And then there’s various areas where gaming as a whole has made a lot of progress in the six years between the two games. First and most obvious being the visuals. Titan Quest is an incredibly pretty game. And it’s not just the great textures, dynamic lighting and effects (though they certainly help). It’s more of a group effort. The wonderful animationwork plays a huge role here. As does the physics engine.
Then there’s audio. Don’t get me wrong here, I am not talking about music here. Titan Quest‘s generic orchestral soundtrack, while nice, is no match for Diablo II‘s legendary guitar shredding. I’m talking sound effects here. Each combat action has a unique corresponding sound effect, whether you’re attacking skeletons with bow and arrow or using a sword against satyrs, making it an oddly immersive experience. There’s nothing more rewarding than the low thump of mace-on-skeleton action. You can almost feel the impact going up your arm as you send their ribcages flying through the room (literally). This may sound like a minor thing now, but this being an action-RPG, you will hear those effects thousands of times.
That being said, not all is well in the world of Titan Quest. One of the biggest problems being the scenario. I feel a bit strange criticizing the game for choosing a mythological background since I’m probably the biggest mythology geek ever, having a fascination for all things ancient and made up. But as much as I loved the first part of the game, meeting the who-is-who of ancient greece, it does seem as if the developers were running out of decent myths by the time they reached ancient china. Instead, they had to resort to obscure myths and had me square off with various flavours of lizard-like creatures with unutterable names, which I don’t think is making the most of it. But at least you also get to whack your way through the terracotta army (which happens to be well known and making nice shattering sounds).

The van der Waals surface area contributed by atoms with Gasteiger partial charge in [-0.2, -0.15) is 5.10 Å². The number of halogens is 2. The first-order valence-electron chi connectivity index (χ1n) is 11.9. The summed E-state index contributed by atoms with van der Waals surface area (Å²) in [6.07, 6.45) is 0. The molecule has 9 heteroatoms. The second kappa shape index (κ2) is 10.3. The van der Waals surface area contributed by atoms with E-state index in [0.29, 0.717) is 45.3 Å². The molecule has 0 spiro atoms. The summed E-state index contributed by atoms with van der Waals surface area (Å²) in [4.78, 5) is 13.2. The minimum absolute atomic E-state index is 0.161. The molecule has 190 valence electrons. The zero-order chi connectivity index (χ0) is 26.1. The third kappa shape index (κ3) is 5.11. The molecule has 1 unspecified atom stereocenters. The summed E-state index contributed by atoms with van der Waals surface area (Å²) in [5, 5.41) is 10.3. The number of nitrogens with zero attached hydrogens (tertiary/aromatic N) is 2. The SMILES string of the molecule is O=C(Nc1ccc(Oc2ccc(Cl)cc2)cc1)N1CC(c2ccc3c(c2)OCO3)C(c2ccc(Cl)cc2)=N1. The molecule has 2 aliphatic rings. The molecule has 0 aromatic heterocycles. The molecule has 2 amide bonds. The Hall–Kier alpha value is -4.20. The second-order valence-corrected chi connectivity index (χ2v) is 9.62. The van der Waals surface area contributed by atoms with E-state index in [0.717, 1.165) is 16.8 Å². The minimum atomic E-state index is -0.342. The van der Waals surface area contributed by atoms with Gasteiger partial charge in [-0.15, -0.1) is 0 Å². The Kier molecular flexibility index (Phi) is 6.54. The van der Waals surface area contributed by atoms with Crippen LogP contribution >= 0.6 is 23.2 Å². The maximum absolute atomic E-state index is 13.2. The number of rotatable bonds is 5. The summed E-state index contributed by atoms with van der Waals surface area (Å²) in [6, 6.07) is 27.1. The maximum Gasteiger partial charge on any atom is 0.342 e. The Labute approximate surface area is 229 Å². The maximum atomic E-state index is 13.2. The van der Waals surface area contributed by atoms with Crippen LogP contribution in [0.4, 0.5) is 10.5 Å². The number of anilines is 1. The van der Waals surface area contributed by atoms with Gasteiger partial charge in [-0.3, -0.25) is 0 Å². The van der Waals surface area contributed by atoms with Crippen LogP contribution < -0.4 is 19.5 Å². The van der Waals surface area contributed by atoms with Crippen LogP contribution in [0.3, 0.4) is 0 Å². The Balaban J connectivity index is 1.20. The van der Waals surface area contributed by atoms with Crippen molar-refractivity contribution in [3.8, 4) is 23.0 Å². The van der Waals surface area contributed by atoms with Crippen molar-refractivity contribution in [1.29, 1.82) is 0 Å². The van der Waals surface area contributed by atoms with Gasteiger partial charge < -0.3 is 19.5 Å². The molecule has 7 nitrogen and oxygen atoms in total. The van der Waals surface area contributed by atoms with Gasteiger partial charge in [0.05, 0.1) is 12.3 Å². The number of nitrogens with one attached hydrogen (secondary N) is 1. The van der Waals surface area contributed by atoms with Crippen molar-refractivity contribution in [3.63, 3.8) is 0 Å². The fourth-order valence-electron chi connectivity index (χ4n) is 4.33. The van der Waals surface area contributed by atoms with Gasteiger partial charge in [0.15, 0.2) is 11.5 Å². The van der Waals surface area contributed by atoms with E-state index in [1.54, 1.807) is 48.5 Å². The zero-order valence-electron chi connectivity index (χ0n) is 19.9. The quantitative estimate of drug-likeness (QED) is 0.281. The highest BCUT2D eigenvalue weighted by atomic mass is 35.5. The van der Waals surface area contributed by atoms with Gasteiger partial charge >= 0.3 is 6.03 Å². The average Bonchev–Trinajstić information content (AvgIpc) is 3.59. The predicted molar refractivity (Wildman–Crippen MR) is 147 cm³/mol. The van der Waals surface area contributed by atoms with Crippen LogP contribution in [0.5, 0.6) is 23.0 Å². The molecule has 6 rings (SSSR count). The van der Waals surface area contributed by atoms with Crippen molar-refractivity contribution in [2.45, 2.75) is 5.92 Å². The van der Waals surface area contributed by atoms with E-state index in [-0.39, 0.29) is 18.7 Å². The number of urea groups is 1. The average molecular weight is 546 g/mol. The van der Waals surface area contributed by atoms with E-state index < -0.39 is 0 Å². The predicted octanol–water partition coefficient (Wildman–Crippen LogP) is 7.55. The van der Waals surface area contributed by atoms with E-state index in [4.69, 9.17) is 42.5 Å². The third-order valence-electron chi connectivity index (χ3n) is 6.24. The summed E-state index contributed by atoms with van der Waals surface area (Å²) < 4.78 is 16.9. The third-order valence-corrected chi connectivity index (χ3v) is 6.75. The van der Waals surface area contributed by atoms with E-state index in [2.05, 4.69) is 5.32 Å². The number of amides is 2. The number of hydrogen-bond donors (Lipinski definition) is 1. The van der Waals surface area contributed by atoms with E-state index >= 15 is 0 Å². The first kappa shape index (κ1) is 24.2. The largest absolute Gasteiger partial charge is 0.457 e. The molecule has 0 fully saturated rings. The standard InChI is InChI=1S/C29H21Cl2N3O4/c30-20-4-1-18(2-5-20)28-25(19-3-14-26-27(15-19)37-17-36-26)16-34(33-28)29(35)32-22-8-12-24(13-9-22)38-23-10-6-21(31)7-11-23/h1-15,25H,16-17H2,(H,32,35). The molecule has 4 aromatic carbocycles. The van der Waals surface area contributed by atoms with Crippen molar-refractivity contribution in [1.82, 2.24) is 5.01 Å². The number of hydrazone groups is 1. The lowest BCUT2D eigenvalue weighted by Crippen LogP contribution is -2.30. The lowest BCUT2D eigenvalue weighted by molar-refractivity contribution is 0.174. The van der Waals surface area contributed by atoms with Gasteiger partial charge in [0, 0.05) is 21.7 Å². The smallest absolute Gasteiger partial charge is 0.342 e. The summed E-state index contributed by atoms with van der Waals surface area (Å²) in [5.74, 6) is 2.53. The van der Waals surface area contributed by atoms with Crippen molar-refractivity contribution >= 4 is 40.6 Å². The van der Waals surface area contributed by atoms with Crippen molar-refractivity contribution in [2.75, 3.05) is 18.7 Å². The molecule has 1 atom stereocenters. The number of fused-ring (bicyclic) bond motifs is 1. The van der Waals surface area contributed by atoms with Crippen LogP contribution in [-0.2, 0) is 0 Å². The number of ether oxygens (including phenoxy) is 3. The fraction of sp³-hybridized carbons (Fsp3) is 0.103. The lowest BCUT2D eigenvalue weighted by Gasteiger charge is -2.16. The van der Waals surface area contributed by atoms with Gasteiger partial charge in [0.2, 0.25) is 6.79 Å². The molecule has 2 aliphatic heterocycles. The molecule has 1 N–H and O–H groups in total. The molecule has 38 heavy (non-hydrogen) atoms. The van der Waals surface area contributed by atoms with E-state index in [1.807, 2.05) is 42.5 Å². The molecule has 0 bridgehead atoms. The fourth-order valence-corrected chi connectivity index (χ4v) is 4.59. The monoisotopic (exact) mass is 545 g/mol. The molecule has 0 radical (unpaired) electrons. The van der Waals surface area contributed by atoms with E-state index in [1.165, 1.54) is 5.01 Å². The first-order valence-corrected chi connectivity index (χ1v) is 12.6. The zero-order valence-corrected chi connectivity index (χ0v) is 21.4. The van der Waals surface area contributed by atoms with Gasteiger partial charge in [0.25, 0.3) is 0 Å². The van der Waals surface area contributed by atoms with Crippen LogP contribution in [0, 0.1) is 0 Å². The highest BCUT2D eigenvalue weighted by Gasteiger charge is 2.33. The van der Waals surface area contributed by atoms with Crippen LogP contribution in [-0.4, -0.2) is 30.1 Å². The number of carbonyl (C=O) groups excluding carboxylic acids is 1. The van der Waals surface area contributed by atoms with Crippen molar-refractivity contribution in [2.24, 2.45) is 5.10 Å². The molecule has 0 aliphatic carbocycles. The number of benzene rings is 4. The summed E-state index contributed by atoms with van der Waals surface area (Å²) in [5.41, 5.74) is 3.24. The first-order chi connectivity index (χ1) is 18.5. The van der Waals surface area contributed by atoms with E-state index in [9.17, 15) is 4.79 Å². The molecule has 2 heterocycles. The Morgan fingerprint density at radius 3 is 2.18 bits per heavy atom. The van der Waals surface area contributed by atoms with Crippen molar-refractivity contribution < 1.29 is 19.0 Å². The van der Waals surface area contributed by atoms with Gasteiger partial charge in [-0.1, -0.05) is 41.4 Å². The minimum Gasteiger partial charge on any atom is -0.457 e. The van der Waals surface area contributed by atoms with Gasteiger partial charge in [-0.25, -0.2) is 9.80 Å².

Perhaps the most amazing thing about all this, is that the game I’m talking about was actually a debut feature of a new development studio. Had I not known, I would have never guessed. Rarely have I seen another game that featured so much production quality and polishment in all corners, ranging from the main menu to the interface, graphics and audio. Which is why I was especially sad to see Iron Lore collapse under the staggering sales for its big-budget title.
Bottom Line: Is Titan Quest worth your while? Absolutely. If you liked Diablo II then you’ll like Titan Quest as well. And if you don’t, then perhaps you don’t even like video games. Honestly though, if you really don’t like action-RPGs, you should already have figured out by now that this game isn’t right for you.